Window to the Law: Cryptocurrency Best Practices

Window to the Law: Cryptocurrency Best Practices — Transcript

Using cryptocurrency to purchase to real estate may be mystifying to many REALTORS®, but it is increasingly likely that you will encounter a client planning to use cryptocurrency.

Cryptocurrency is a digital payment system that uses encryption to secure and verify transactions, instead of relying on a centralized authority, like banks. Despite recent volatility in the value of cryptocurrencies, the public failure of many crypto firms and the decade-old predictions of imminent collapse, cryptocurrencies appear to here to stay. In 2023, more than 420 million people worldwide own cryptocurrency.

The dramatic volatility in cryptocurrency markets poses significant risks to both sellers and buyers when one party, usually the buyer, uses cryptocurrency in a real estate transaction.

  • It may be difficult to ratify a contract in the first place, as sellers may be wary of buyers using cryptocurrency and standardized contract forms may not adequately reflect the transaction’s unique performance requirements.
  • Cryptocurrency could depreciate in value between the contract and settlement date, leaving the buyer unable to close.
  • Converting to cryptocurrency to cash may take longer than anticipated, causing a delay in settlement.
  • Many banks, lenders and title companies are not familiar with the specific requirements for completing a cryptocurrency transaction.

Despite these potential issues, there are many things you can do to assist your clients in getting the contract ratified and closed on time.

Listing agents can protect their seller clients by:

  • Requesting proof of cash funds or a lender letter with the offer, demonstrating that the buyer can complete the purchase without cryptocurrency, if necessary.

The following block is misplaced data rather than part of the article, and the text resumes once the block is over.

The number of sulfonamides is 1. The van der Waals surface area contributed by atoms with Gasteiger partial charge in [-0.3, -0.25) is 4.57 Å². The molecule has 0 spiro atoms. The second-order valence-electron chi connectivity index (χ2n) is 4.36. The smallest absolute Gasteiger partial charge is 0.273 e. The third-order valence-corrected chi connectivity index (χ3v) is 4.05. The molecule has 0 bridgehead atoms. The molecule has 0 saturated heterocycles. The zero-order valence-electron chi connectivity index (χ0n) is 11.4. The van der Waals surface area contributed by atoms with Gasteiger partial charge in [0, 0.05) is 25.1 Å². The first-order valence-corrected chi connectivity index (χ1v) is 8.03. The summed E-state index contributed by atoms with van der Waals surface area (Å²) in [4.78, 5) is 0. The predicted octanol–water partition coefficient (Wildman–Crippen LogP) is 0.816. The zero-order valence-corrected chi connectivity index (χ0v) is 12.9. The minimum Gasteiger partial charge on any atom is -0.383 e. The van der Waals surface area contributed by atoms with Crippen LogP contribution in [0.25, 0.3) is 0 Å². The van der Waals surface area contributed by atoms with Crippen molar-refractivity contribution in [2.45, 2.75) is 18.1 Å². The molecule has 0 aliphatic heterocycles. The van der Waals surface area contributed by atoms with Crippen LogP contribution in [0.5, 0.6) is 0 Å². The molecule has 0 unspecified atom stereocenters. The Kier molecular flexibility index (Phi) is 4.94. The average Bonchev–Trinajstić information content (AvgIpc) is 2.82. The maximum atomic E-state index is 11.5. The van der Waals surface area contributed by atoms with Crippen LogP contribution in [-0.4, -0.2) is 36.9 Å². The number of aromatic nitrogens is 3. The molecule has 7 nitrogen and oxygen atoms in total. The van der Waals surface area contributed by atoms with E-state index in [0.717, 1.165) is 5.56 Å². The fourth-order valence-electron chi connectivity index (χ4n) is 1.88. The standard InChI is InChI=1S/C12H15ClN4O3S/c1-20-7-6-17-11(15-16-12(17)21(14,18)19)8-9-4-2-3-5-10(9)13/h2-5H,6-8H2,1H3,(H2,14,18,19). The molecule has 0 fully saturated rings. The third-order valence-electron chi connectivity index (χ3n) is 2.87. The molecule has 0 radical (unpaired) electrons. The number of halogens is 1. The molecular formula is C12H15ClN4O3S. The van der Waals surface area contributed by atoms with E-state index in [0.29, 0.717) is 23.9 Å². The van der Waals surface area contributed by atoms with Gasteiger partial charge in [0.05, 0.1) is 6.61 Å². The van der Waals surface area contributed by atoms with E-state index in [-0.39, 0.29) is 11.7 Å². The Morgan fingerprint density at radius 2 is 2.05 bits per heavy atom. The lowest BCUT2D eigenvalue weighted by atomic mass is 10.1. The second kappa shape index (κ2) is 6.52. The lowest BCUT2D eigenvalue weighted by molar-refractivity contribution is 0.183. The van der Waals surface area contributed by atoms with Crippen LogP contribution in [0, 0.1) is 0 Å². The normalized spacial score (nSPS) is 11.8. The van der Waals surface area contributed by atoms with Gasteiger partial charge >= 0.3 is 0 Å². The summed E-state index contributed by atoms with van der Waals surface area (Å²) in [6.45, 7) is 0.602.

• Negotiating a larger cash earnest money deposit as a sign of the buyers’ good faith.

Buyer representatives can protect their clients by:

  • Advising them to convert cryptocurrency to cash prior to submitting an offer or ratifying the contract, avoiding currency depreciation and increasing the likelihood of offer acceptance.
  • Connecting the buyer with banks, lenders, attorneys and title companies knowledgeable about cryptocurrency to facilitate a smooth closing.

Because standard forms don’t typically address cryptocurrency, encourage clients to consult counsel to draft specific contract contingencies addressing cryptocurrency. For example:

  • The seller may void the contract or declare the buyer in default if the buyer fails to convert cryptocurrency to cash within specified period of time post-ratification. OR
  • The buyer may void the contract if a specific cryptocurrency depreciates below minimum value, leaving the buyer unable to complete the purchase.

REALTORS® are experts, and by following these best practices, your expertise and knowledge about cryptocurrency will help your clients navigate the unique issues cryptocurrency poses while accomplishing your clients’ primary goal: completing the sale.

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Mike McNamara

Mike McNamara

A Las Vegas Realtor since 2008. Mike has a wide range of knowledge around all things Las Vegas.

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